2:00pm: I hook mom up to the machine. It's not working. I wait. I fuss. It's not working. John comes home. We wait. We fuss. It's not working. I breathe in. I breathe out. Leave it alone, mom says. I'm fine. It's still not working. A little morphine. A pull here. A tug there. A little suction. A little pleading from my soul.

3:00pm: A little of John's magic touch. It's working! We put mom to bed, where she rests now. In the comfort of a functioning NG tube. I told you... happy ending.

I'm only sharing now, because... well, because I needed the therapeutic exercise of getting this experience on the outside of my being. Also, although this was a rare complication, it is the stuff of our everyday. I'm not complaining, I'm communicating. So, please forgive us if we're not quick to respond. If we seem frazzled or over-exhausted.

I feel like a new parent. Clumsy, unsure, restless and bumbling. All of your encouraging words have meant the world to me. To us. Please know that even if I don't respond right away. I'm reading. I'm appreciative. And, most importantly, I couldn't do it without you.

Monday, April 23, 2012

Day 90

It's hard to believe that it's only been 3 months since the first day of Mom's diagnosis. Time, a powerful fourth dimension though it may be, does not command the growth of our lives. Some lessons may come gradually over years, even decades, and yet other life-altering awakenings occur spontaneously in a single moment.

Not only am I not the person I was 90 days ago, there have been countless iterations within that span. It's happened to of all of us in some way at some time, hasn't it? You go to bed not even knowing what your lacking and wake in its fullness. An epiphany. A humbling death met with a swift resuscitation where the air itself feels different, tastes different. Sure we can revert and go back to our old way of looking at life, but we're not really returning. We're bringing something entirely new with us, regret. Regret is a fertile creature too: Depression, Shame, Contempt, Self-Deprecation, Doubt, Cowardice. Though growing pains can be unbearably severe, the slow creep of death has a far greater sting.

We all change and in many ways. But, it seems the time-bending changes happen more often when change is thrust upon us by some unforeseen event. So, I am new today. Today I am not reading the story of my life, it is being written as we speak. Each new loved one who asks, how are you doing, summons me to search this new person for an answer. It's good that they ask, because I'm neglecting that interview with myself all too often these days. My answers are different every time.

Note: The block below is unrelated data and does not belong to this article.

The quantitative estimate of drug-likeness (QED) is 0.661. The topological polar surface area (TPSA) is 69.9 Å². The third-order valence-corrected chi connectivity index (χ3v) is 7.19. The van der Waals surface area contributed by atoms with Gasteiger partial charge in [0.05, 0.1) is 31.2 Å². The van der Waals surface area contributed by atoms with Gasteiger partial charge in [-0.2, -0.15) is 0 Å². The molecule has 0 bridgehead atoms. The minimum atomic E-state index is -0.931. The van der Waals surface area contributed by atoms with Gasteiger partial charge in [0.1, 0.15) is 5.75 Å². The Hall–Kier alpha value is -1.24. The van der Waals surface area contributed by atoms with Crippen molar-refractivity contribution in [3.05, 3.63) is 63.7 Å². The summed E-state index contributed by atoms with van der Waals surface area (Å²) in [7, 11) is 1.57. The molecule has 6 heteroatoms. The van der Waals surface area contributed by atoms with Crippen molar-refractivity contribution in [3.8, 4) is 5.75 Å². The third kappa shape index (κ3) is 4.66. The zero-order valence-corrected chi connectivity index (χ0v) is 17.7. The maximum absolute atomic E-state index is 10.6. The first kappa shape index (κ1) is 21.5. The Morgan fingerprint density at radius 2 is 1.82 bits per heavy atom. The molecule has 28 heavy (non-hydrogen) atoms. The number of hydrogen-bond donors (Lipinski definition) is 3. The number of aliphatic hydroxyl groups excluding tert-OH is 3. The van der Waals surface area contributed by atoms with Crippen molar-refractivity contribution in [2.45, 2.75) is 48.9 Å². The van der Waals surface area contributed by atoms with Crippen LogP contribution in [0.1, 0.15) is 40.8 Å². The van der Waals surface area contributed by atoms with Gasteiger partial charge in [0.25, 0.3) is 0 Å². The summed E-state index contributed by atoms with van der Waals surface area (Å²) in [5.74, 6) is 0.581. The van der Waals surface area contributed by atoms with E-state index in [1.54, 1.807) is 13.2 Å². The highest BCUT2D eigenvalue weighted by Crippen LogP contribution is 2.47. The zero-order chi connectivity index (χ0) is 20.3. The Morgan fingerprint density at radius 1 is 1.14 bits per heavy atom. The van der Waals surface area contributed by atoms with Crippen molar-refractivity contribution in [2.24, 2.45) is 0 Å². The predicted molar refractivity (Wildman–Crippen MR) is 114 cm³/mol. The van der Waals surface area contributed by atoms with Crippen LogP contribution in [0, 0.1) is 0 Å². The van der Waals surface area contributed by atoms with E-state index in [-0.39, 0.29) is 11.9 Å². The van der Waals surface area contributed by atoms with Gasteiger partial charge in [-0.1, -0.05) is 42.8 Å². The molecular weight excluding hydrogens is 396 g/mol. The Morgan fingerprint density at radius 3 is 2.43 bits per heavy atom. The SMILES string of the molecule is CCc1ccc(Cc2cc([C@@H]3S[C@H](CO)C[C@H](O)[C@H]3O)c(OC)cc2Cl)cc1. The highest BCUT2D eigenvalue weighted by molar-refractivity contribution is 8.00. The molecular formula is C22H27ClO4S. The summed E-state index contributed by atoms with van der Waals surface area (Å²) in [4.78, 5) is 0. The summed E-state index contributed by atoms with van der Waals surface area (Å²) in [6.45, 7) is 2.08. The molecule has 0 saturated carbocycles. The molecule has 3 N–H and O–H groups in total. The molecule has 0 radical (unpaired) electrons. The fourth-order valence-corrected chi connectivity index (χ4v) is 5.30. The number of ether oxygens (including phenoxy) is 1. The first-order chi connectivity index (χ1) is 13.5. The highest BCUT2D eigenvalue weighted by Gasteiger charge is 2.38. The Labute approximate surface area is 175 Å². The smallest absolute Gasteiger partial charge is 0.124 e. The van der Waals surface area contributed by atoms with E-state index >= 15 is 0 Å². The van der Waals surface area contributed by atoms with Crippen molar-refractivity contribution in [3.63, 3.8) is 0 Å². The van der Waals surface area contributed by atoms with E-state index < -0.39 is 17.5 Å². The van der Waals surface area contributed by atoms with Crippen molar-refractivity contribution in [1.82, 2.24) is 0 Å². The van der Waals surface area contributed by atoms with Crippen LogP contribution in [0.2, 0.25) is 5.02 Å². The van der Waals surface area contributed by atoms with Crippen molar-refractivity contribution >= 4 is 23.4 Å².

Sometimes I even find myself answering with how Mom is doing, which seems inextricable from my own feelings. Yesterday Mom explained quite lucidly and with great fervor that she wants to be more a part of her own house: daily tasks, menu planning, various projects, etc. Things with which we did not want to burden her. But, as it is my mother, it is more a burden for her to be on the outside and feeling useless. She still has something to give in the midst of all this and she won't be robbed of that opportunity - not even by me.

Today change comes to me more as a challenge than a violent force. Do I have the courage to watch Mom use what little life she has left taking care of all of us? Do I have a choice? Not really (she's a Seufert woman), but I can choose how I respond, how I listen and whether I learn.

Friday, April 20, 2012

Day 87

My mother is still teaching me. For that, I am forever grateful for this day with her. Today she challenged me to listen.

To truly listen to her as she communicates her needs.
To truly listen to her in the smallest of decisions knowing that autonomy is a human right.
To truly listen to her in the difficult decisions that are easier to make once and then walk away from, but are essential to visit and revisit until her voice is acknowledged and her heart at peace.

My Tia and I made a trip to the ER this morning at Kaiser Redwood City because mom's NG (Nasal Gastric) Tube had come out of her nose partially. The nurses were kind, thorough and adept, which made our tiring 6 hour stay much more bearable. They replaced the tube gently and gave us some tips for future maintenance, which have been very helpful. Apparently, NG tubes are not typically used for this long. I can imagine why.

We had a couple of visits planned today, but I'm afraid the day just got away from us. For those of you who where not able to come, I'm truly sorry and will get in touch with you about rescheduling soon.